Washington and Du Bois were responding to the social forces of discrimination, racial disaggregation, and capitalism. Life was particularly challenging for people of color during the Reconstruction era in the South. Discrimination was widespread during the period of Jim Crow Laws. Additionally, it was extremely dangerous for people of color to exercise their right to vote, get employment and attend schools. With the emergence of the Ku Klux Klan, there was no chance of people retaliating with violence and advocating for their rights. In his September 18th, 1895 speech, Washington told his audience in Atlanta that self-improvement was the only way out for African-American people. In his viewpoint, remaining segregated from white people was better than attempting desegregation as long as they gave black men and women access to education, economic progress, and justice in the United States courts.

The Merit of Washington’s argument was that if people of color would learn to accept discrimination as part of their life, eventually they would win the respect of their white counterparts who would then have no choice but to accept them as part of the society. This would lead to the integration of people of color in all strata of society. Washington reasoned that by concentrating on self-improvement, people of color would acquire useful industrial and crafting skills and farming skills to make them useful members of society. The merit of Du Bois’s reasoning was that to address the issue of racism in society, there was a need first to address capitalism as the underlying cause of injustice. He was no other way around discrimination rather than demanding to put an end to it. Du Bois reasoned that protesting and showing agitation was the only way for people of color to attain the respect of their white counterparts.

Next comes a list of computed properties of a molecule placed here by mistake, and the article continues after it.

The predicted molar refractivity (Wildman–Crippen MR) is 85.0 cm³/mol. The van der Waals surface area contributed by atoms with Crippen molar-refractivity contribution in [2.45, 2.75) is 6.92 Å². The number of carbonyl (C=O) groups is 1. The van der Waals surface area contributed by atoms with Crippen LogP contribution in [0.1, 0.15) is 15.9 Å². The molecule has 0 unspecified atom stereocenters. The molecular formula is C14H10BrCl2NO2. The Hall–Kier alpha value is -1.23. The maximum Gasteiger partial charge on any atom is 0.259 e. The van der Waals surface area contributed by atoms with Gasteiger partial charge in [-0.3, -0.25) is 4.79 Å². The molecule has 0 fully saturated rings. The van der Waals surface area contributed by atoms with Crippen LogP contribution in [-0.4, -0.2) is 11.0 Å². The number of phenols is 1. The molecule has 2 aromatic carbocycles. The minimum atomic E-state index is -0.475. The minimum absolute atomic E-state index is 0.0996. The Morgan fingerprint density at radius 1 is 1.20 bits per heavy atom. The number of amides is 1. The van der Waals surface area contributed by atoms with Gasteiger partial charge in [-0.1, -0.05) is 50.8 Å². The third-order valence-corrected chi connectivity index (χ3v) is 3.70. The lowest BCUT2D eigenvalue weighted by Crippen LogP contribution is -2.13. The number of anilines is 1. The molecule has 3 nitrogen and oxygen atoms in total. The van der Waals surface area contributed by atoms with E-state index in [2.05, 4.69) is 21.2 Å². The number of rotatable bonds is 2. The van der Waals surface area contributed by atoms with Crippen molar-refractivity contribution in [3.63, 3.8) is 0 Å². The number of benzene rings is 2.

Notably, I see a lot of parallels in the ideologies of the two philosophers in the current society. Just like in the late 19th and early 20th century, the issue of racism continues to persist in today’s society. Although there have been strides in addressing the vice, we still have a long to go to attain equality as a society. During the times of Du Bois and Washington, people of color were had limited rights. They were not allowed to vote, go to school, and they had limited access to jobs. This has improved a great deal today but racism has shifted and adopted a subtle face. Today, racism is rampant in American society, but it is more geared towards the justice systems and institutions. There have been cases of police brutality, racial profiling where people of color get shot by white police officers. Examples are Breonna Taylor and George Floyd, who lost their lives under fatal circumstances at the hands of the people entrusted to guarantee their security.